Missing Women inquiry will hear more voices

New round of less formal hearings announced

Missing Women Commissioner Wally Oppal.

Missing Women Commissioner Wally Oppal.

Attorney General Barry Penner has agreed to widen the mandate of B.C.’s Missing Women inquiry.

The probe into how serial killer Robert Pickton was allowed to prey on vulnerable women will still use formal court-style hearings where those testifying face cross-examination.

But the addition of what’s called a study commission will also allow Commissioner Wally Oppal to hear from more witnesses, including First Nations, in a more informal, less-adversarial setting.

That’s expected to mean more people are heard from northern B.C., along the so-called Highway of Tears where many women have vanished over the years, without having lawyers or legal standing at the inquiry.

“The study commission will provide more information for the commission, while ensuring the police investigations regarding Robert Pickton are fully examined to determine if proper procedures were followed,” Penner said.

The inquiry is expected to report back by Dec. 31 on how to improve any future serial killing or missing women investigations.

The inquiry will tour several yet-to-be-determined northwest B.C. communities in mid-June.

The study commission is to allow a broader discussion of policy issues, although Oppal has indicated he may not stray as far from the central issue of police investigations as some advocates would like.

Ernie Crey, brother of one of the women whose DNA was found on the Pickton farm, wanted the inquiry to look hard at government policies that concentrate vulnerable women in Vancouver’s Downtown Eastside.

“I’m getting very impatient,” said Crey, who applauded the change but says time is of the essence. “We need to get this rolling.”

The inquiry is to focus on what happened in the five years between 1997 – when a woman escaped from the Port Coquitlam farm after nearly dying in a bloody knife fight with Pickton – and 2002 when he was ultimately charged with murder after several more women were killed.

The earlier investigation of the 1997 assault, the 1998 decision to drop charges in that case and the delay in eventually arresting Pickton again are all part of Oppal’s terms of reference.

Just Posted

The Binche Fishing Derby at Stuart Lake is fast approaching. (Binche Fishing Derby Facebook photo)
Binche shares excitement for upcoming fishing derby

“It’s more than just fishing,” says Dave Birdi

A person receives a COVID-19 vaccine at a vaccination clinic run by Vancouver Coastal Health, in Richmond, B.C., Saturday, April 10, 2021. (THE CANADIAN PRESS/Jonathan Hayward)
Local youth vaccination clinics underway

Pfizer vaccine will be used

Priya Sharma. (Submitted)
Column: Why ultimatums don’t work

By Priya Sharma It is a common misconception that people can choose… Continue reading

A small pod of Pacific white-sided dolphins pass by close to shore in Campbell River June 16, 2021. Still capture from video courtesy of Kimberly Hart
VIDEO: Dolphin sunset captured from Vancouver Island shore

Spectacular setting for view of travelling pod of Pacific white-sided dolphins

Police are asking for public assistance in locating Anthony Graham who has been charged with the murders of Kamloops brothers Carlo and Erick Fryer. (RCMP photo)
2 charged, suspect at large in killings of B.C. brothers linked to gang activity: RCMP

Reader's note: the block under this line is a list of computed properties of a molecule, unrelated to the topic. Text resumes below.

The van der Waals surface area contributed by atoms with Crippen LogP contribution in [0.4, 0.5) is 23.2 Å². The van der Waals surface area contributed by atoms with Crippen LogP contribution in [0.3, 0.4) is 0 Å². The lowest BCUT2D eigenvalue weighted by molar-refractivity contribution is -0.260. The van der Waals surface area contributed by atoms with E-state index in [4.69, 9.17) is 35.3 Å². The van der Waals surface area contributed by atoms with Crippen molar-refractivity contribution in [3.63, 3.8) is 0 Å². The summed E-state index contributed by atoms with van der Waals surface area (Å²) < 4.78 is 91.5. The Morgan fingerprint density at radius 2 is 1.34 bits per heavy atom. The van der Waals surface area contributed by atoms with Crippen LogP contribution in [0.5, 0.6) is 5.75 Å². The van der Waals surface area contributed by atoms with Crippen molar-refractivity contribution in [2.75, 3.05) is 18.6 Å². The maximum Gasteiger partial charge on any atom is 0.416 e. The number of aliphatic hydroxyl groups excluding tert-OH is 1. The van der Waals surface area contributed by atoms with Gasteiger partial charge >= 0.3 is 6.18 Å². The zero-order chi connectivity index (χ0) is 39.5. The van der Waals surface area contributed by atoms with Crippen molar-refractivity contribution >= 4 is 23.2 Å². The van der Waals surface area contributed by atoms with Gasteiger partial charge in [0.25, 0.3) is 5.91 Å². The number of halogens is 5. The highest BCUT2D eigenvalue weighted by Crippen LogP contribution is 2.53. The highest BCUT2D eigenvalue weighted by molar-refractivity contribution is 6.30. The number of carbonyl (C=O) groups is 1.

Kamloops brothers Erick and Carlo Fryer were found deceased in May on a remote Okanagan road

Albert Health Minister Tyler Shandro and Alberta Premier Jason Kenney unveil an opening sign after speaking about the Open for Summer Plan and next steps in the COVID-19 vaccine rollout, in Edmonton, Friday, June 18, 2021. THE CANADIAN PRESS/Jason Franson
Alberta 1st province in Canada to lift all COVID-19 public health restrictions

70.2% of eligible citizens 12 and older in the province have received a dose of the vaccine

Fraser Health registered nurse Ramn Manan draws a dose of the Pfizer COVID-19 vaccine into a syringe at a walk-up vaccination clinic at Bear Creek Park, in Surrey, B.C., on Monday, May 17, 2021. THE CANADIAN PRESS/Darryl Dyck
‘Honour our fathers’ with COVID-19 vaccine protection, B.C. urges

109 new cases Friday, 75 per cent of 12 and up immunized

(Paul Henderson/ Chilliwack Progress)
Trutch Avenue in Chilliwack to be renamed to remove racist taint

New name to have Indigenous significance as Chilliwack takes new step toward reconciliation

Canadian Prime Minister Justin Trudeau is seen during a joint news conference following the EU-Canada Summit, in Brussels, Belgium, Tuesday June 15, 2021. Trudeau says Canada is on track now to have 68 million doses delivered by the end of July, which is more than enough to fully vaccinate all 33.2 million Canadians over the age of 12. THE CANADIAN PRESS/Adrian Wyld
Vaccine deliveries enough to fully vaccinate all eligible Canadians by end of July

Three in four eligible Canadians now have their first dose, nearly one in five fully vaccinated.

Chief Public Health Officer Theresa Tam listens to a question during a news conference, in Ottawa, Tuesday, Jan. 12, 2021. The number of confirmed COVID-19 cases attributed to the highly contagious Delta variant grew in Canada this week. THE CANADIAN PRESS/Adrian Wyld
Canada’s public health agency reports spike in confirmed cases of Delta variant

More than 2,000 cases of the variant confirmed across all 10 provinces and in one territory

Bella Bella is on B.C.’s Central Coast, accessible only by air and ocean. (Tom Fletcher/Black Press)
B.C. provides $22 million for Heiltsuk development on Central Coast

Elders care home project, tourism, lumber mill supported

Most Read